Archive for the ‘Family (Series)’ Category

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A LETTER TO COUSIN NICK

May 18, 2011

Dear Nick,

I waited a few months to write this because I wanted to allow time for some healing. I think about you often and the impression you left on so many lives. I think about your wife, Karen, and your two children, Kallie and Jimmy, about your mom, Theo, and your sister, Denise. But this letter is not to them, it’s to you.

I’ll start by recalling a quick phone conversation we had once in 2008, realizing that this was so typical of our usual call-to-action: lunch.

“Hi Mike, cousin Nick.”

“Hey Nick, what’s up?”

“Wondered if you were going to be around today?”

“Not really, man. I’m at the rally downtown.”

“John McCain’s?”

“Not hardly.”

“Oh, okay. I’ll call you sometime next week.”

“Lunch?”

“Sounds good.”

I don’t know if you were kidding when you said “John McCain’s?” but I smiled anyway. You’re sense of humor saw no bounds, manifesting itself in virtually every conversation or situation.

Although we were just cousins, we were also very good friends and in the last several years, you felt like a brother to me. As children, our parents saw to it that we cousins were around each other often. As adults, we didn’t see nearly as much of one another for the obvious reasons: we began families of our own with some of us moving to a different city or state. But after your brief stay in California and my travels as an entertainer, we finally settled down back in our home town and slowly started reconnecting.

You and I were raised in very different environments. Your upbringing was far stricter than mine, which was fairly relaxed. Your dad was always telling my mom how she was being too easy on me. What was she thinking, letting me play in a band? I don’t think he ever understood.

Over the last 15 years or so, we spent many-a-lunch discussing our parents, our siblings and most of all, our own families. We also discussed politics (yours more conservative than mine), religion (different paths, same destination), and our extended families. We ended each lunch with a handshake and a smile, vowing to “do it again soon.” And we did.

At some of those lunches, we talked about your son Jimmy and my son Kenny. They were in their teenage years. You and I were experiencing the typical teenage “issues” with them. When I finally realized that for me, these issues were mostly mine and not Kenny’s, you were surprised by my confession. A few weeks before you passed, you told me that you had let go of your deep-rooted ideas about fatherhood – wanting only that your children be true to themselves first and foremost – and not to be concerned with what they think you (or anybody else) might want them to be. In your words, you “broke the cycle.”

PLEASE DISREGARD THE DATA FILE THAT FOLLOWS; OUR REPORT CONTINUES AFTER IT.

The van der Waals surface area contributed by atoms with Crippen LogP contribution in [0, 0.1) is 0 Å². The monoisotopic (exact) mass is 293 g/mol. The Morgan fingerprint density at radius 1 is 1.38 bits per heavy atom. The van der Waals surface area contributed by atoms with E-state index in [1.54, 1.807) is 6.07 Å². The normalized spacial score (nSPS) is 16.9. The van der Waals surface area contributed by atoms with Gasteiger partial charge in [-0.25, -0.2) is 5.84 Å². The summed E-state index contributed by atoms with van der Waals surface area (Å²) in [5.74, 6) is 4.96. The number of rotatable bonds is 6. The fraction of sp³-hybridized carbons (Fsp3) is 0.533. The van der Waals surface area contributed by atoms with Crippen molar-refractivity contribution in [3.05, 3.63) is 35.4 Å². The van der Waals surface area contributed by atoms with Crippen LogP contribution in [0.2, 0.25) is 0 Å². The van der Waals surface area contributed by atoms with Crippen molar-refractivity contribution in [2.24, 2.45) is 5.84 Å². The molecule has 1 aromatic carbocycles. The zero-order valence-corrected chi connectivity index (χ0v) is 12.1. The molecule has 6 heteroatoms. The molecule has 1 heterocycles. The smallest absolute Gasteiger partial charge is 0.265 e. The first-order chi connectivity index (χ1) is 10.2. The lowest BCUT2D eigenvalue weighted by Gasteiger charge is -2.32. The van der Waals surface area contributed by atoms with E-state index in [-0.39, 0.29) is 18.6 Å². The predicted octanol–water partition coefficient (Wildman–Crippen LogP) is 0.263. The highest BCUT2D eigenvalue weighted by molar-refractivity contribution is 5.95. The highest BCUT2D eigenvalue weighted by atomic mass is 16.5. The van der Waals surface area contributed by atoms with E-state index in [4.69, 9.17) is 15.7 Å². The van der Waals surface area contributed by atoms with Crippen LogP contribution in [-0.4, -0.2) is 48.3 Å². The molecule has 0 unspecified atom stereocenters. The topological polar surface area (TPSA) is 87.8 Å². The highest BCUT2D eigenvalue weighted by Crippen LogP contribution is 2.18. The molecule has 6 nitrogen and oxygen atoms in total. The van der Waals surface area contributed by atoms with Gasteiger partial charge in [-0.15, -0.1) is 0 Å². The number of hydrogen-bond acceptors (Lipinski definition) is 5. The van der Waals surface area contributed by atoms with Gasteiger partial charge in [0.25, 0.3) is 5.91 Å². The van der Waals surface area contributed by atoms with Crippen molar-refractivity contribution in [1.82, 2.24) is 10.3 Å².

It seemed that your passion for music, which was put on hold for so many years, was somewhat resurrected later in your life. And although our tastes were not very similar, we enjoyed each others’ talents. In the 80s, you managed to break away a couple of times to record some drum tracks in the studio, saving me from having to program my antiquated drum machine. I know you remember the instrumental in 1984, but even I forgot about the time you joined my sister (singing), her husband (on guitar) and me on a tune in 1986. You were far more talented than you realized, but when I said that, you made some self-deprecating joke about it. I wasn’t “blowin’ smoke” cous – you played well.

But the shocker for me (and everyone else in the room) was the night you got up and sang “It’s Now or Never,” the old Elvis tune, at my mother’s 70th birthday, with your mother standing right next to you. After all these years, I had no idea you could sing – really sing!

I know why you didn’t take me up on my offer to join Reflection, back in 1979. You didn’t want to disappoint your parents  – a scenario that is all-too-common with people of our generation. Personally, I believe the  musical desire of your heart was never fully realized. There were a few occasions where it did shine through. Two that come to mind immediately were when you took time away from your day gig (which I know you did not enjoy but maintained to please your father) to put together an Elvis show for fundraisers at your church. You brought down the house, brotha!

You were always so selfless, putting everyone else’s needs way ahead of your own. I often wonder how different your life might have been had you chosen to be just a little selfish with your time. I can’t help but feel you might still be entertaining us mere mortals. 

My hope and prayer is that those closest to you have learned at least one thing from your brief 56 years on this earth: that it’s just as important to feed your soul as it is to feed your family and help others around you. I know many understand this but I also know there are some that don’t.

Case in point: at your viewing, standing not more than fifty feet from your coffin, I overheard one of our relatives lecturing another relative. “You need to make sure your finances are taken care of before you get involved with frivolous activities that are non-productive,” he said. “There will be plenty of time for that stuff after the kids are grown and your stock portfolio is ‘healthy’.” Sadly, it may be a while before he “gets it,” Nick.

In closing, I want you to know that because of you I’m a better person and I really miss our call-to-action lunches. 🙂 Most importantly, I will never forget what your presence in my life did for me.

Sincerely,

www.MichaelKontras.com

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ADAM AND KENNY… POKHIAS?

December 21, 2009